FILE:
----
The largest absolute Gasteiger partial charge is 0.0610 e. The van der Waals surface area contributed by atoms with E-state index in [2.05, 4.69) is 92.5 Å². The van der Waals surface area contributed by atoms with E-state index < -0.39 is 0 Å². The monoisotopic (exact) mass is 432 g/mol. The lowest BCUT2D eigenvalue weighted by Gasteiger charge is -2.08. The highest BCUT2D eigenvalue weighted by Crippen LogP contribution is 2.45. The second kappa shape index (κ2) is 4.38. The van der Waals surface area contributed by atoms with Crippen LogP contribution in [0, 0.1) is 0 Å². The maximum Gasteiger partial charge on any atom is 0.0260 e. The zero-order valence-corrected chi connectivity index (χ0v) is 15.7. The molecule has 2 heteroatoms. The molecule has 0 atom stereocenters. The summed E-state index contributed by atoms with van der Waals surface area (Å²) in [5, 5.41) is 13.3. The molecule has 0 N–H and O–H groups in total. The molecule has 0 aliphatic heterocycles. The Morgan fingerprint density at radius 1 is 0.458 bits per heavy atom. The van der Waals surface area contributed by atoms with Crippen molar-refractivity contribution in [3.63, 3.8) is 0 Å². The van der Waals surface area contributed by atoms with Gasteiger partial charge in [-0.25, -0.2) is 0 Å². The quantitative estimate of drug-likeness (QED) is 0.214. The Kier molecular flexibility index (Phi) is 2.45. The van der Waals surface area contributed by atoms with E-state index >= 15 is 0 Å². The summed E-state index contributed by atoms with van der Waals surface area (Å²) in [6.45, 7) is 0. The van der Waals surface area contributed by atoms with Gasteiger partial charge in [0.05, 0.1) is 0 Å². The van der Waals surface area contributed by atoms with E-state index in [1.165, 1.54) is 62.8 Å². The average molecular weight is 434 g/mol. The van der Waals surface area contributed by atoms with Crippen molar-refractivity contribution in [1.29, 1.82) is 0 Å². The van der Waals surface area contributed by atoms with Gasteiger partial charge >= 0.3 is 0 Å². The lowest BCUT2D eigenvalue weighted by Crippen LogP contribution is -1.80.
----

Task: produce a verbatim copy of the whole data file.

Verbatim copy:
The largest absolute Gasteiger partial charge is 0.0610 e. The van der Waals surface area contributed by atoms with E-state index in [2.05, 4.69) is 92.5 Å². The van der Waals surface area contributed by atoms with E-state index < -0.39 is 0 Å². The monoisotopic (exact) mass is 432 g/mol. The lowest BCUT2D eigenvalue weighted by Gasteiger charge is -2.08. The highest BCUT2D eigenvalue weighted by Crippen LogP contribution is 2.45. The second kappa shape index (κ2) is 4.38. The van der Waals surface area contributed by atoms with Crippen LogP contribution in [0, 0.1) is 0 Å². The maximum Gasteiger partial charge on any atom is 0.0260 e. The zero-order valence-corrected chi connectivity index (χ0v) is 15.7. The molecule has 2 heteroatoms. The molecule has 0 atom stereocenters. The summed E-state index contributed by atoms with van der Waals surface area (Å²) in [5, 5.41) is 13.3. The molecule has 0 N–H and O–H groups in total. The molecule has 0 aliphatic heterocycles. The Morgan fingerprint density at radius 1 is 0.458 bits per heavy atom. The van der Waals surface area contributed by atoms with Crippen molar-refractivity contribution in [3.63, 3.8) is 0 Å². The van der Waals surface area contributed by atoms with Gasteiger partial charge in [-0.25, -0.2) is 0 Å². The quantitative estimate of drug-likeness (QED) is 0.214. The Kier molecular flexibility index (Phi) is 2.45. The van der Waals surface area contributed by atoms with E-state index >= 15 is 0 Å². The summed E-state index contributed by atoms with van der Waals surface area (Å²) in [6.45, 7) is 0. The van der Waals surface area contributed by atoms with Gasteiger partial charge in [0.05, 0.1) is 0 Å². The van der Waals surface area contributed by atoms with E-state index in [1.165, 1.54) is 62.8 Å². The average molecular weight is 434 g/mol. The van der Waals surface area contributed by atoms with Crippen molar-refractivity contribution in [1.29, 1.82) is 0 Å². The van der Waals surface area contributed by atoms with Gasteiger partial charge >= 0.3 is 0 Å². The lowest BCUT2D eigenvalue weighted by Crippen LogP contribution is -1.80.